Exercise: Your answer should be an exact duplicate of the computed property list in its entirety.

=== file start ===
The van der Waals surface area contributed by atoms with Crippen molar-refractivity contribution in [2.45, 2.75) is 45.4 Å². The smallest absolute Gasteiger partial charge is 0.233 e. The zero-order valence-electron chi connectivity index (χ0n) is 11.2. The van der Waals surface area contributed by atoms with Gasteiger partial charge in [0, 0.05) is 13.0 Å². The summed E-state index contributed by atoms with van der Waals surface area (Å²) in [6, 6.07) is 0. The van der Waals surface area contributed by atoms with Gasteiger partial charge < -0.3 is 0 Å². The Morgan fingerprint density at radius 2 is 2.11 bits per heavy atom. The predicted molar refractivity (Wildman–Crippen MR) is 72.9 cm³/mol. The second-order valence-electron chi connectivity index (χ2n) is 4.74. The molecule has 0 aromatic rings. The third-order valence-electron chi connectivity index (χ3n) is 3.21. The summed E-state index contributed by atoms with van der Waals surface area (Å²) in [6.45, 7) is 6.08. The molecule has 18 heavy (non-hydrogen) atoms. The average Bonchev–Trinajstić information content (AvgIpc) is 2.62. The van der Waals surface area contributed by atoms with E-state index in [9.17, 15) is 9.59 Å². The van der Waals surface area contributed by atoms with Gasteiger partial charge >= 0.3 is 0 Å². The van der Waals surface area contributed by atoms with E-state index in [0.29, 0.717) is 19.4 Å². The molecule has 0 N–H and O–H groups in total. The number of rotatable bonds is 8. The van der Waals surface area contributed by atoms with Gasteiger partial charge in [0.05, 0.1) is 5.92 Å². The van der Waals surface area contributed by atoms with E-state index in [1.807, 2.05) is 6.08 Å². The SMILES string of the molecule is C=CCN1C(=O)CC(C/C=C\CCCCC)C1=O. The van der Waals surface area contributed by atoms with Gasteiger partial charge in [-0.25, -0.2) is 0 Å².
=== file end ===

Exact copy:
The van der Waals surface area contributed by atoms with Crippen molar-refractivity contribution in [2.45, 2.75) is 45.4 Å². The smallest absolute Gasteiger partial charge is 0.233 e. The zero-order valence-electron chi connectivity index (χ0n) is 11.2. The van der Waals surface area contributed by atoms with Gasteiger partial charge in [0, 0.05) is 13.0 Å². The summed E-state index contributed by atoms with van der Waals surface area (Å²) in [6, 6.07) is 0. The van der Waals surface area contributed by atoms with Gasteiger partial charge < -0.3 is 0 Å². The Morgan fingerprint density at radius 2 is 2.11 bits per heavy atom. The predicted molar refractivity (Wildman–Crippen MR) is 72.9 cm³/mol. The second-order valence-electron chi connectivity index (χ2n) is 4.74. The molecule has 0 aromatic rings. The third-order valence-electron chi connectivity index (χ3n) is 3.21. The summed E-state index contributed by atoms with van der Waals surface area (Å²) in [6.45, 7) is 6.08. The molecule has 18 heavy (non-hydrogen) atoms. The average Bonchev–Trinajstić information content (AvgIpc) is 2.62. The van der Waals surface area contributed by atoms with E-state index in [9.17, 15) is 9.59 Å². The van der Waals surface area contributed by atoms with Gasteiger partial charge >= 0.3 is 0 Å². The van der Waals surface area contributed by atoms with E-state index in [0.29, 0.717) is 19.4 Å². The molecule has 0 N–H and O–H groups in total. The number of rotatable bonds is 8. The van der Waals surface area contributed by atoms with Gasteiger partial charge in [0.05, 0.1) is 5.92 Å². The van der Waals surface area contributed by atoms with E-state index in [1.807, 2.05) is 6.08 Å². The SMILES string of the molecule is C=CCN1C(=O)CC(C/C=C\CCCCC)C1=O. The van der Waals surface area contributed by atoms with Gasteiger partial charge in [-0.25, -0.2) is 0 Å².